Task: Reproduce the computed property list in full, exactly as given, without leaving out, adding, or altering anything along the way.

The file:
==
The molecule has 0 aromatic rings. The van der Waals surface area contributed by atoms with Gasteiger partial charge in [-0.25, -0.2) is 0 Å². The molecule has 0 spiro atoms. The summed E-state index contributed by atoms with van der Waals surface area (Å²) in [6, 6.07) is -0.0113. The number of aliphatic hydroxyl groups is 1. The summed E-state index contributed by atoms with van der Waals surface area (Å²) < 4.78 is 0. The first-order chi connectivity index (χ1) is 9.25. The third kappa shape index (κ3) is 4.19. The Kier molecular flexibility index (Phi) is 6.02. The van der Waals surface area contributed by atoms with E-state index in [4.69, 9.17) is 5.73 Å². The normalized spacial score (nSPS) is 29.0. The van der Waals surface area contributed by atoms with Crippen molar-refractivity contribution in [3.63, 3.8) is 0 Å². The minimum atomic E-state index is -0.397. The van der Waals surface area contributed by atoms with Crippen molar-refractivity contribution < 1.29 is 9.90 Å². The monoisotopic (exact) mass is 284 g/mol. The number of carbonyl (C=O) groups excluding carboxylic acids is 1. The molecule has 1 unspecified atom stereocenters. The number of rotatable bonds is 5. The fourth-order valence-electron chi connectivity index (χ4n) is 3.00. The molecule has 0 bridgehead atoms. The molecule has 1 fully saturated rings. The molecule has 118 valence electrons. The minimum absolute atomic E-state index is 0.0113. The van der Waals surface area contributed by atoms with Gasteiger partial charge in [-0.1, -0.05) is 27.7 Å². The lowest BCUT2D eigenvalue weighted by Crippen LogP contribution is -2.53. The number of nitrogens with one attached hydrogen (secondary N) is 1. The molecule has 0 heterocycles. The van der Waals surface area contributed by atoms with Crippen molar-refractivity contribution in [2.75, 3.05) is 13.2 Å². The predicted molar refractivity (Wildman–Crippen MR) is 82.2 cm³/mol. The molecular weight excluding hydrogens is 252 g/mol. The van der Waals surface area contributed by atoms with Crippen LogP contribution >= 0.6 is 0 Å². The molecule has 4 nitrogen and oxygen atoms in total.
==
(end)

The molecule has 0 aromatic rings. The van der Waals surface area contributed by atoms with Gasteiger partial charge in [-0.25, -0.2) is 0 Å². The molecule has 0 spiro atoms. The summed E-state index contributed by atoms with van der Waals surface area (Å²) in [6, 6.07) is -0.0113. The number of aliphatic hydroxyl groups is 1. The summed E-state index contributed by atoms with van der Waals surface area (Å²) < 4.78 is 0. The first-order chi connectivity index (χ1) is 9.25. The third kappa shape index (κ3) is 4.19. The Kier molecular flexibility index (Phi) is 6.02. The van der Waals surface area contributed by atoms with E-state index in [4.69, 9.17) is 5.73 Å². The normalized spacial score (nSPS) is 29.0. The van der Waals surface area contributed by atoms with Crippen molar-refractivity contribution in [3.63, 3.8) is 0 Å². The minimum atomic E-state index is -0.397. The van der Waals surface area contributed by atoms with Crippen molar-refractivity contribution < 1.29 is 9.90 Å². The monoisotopic (exact) mass is 284 g/mol. The number of carbonyl (C=O) groups excluding carboxylic acids is 1. The molecule has 1 unspecified atom stereocenters. The number of rotatable bonds is 5. The fourth-order valence-electron chi connectivity index (χ4n) is 3.00. The molecule has 0 bridgehead atoms. The molecule has 1 fully saturated rings. The molecule has 118 valence electrons. The minimum absolute atomic E-state index is 0.0113. The van der Waals surface area contributed by atoms with Gasteiger partial charge in [-0.1, -0.05) is 27.7 Å². The lowest BCUT2D eigenvalue weighted by Crippen LogP contribution is -2.53. The number of nitrogens with one attached hydrogen (secondary N) is 1. The molecule has 0 heterocycles. The van der Waals surface area contributed by atoms with Crippen molar-refractivity contribution in [2.75, 3.05) is 13.2 Å². The predicted molar refractivity (Wildman–Crippen MR) is 82.2 cm³/mol. The molecular weight excluding hydrogens is 252 g/mol. The van der Waals surface area contributed by atoms with Crippen LogP contribution >= 0.6 is 0 Å². The molecule has 4 nitrogen and oxygen atoms in total.